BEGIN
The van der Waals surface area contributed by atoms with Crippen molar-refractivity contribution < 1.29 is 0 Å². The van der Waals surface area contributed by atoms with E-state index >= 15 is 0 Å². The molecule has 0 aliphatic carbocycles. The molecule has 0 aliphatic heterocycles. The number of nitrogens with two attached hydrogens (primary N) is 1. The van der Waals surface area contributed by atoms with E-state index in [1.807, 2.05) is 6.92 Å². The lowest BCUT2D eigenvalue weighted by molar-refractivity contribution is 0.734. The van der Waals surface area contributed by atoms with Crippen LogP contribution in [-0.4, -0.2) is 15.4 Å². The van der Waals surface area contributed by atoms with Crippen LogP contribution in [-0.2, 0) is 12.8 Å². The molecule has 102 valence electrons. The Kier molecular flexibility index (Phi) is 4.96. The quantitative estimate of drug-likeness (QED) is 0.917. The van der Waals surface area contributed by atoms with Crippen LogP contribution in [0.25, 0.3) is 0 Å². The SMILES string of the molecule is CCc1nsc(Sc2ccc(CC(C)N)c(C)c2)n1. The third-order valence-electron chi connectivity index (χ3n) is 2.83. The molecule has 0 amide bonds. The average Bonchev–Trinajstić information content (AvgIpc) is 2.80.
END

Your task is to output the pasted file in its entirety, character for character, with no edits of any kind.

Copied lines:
The van der Waals surface area contributed by atoms with Crippen molar-refractivity contribution < 1.29 is 0 Å². The van der Waals surface area contributed by atoms with E-state index >= 15 is 0 Å². The molecule has 0 aliphatic carbocycles. The molecule has 0 aliphatic heterocycles. The number of nitrogens with two attached hydrogens (primary N) is 1. The van der Waals surface area contributed by atoms with E-state index in [1.807, 2.05) is 6.92 Å². The lowest BCUT2D eigenvalue weighted by molar-refractivity contribution is 0.734. The van der Waals surface area contributed by atoms with Crippen LogP contribution in [-0.4, -0.2) is 15.4 Å². The van der Waals surface area contributed by atoms with Crippen LogP contribution in [-0.2, 0) is 12.8 Å². The molecule has 102 valence electrons. The Kier molecular flexibility index (Phi) is 4.96. The quantitative estimate of drug-likeness (QED) is 0.917. The van der Waals surface area contributed by atoms with Crippen LogP contribution in [0.25, 0.3) is 0 Å². The SMILES string of the molecule is CCc1nsc(Sc2ccc(CC(C)N)c(C)c2)n1. The third-order valence-electron chi connectivity index (χ3n) is 2.83. The molecule has 0 amide bonds. The average Bonchev–Trinajstić information content (AvgIpc) is 2.80.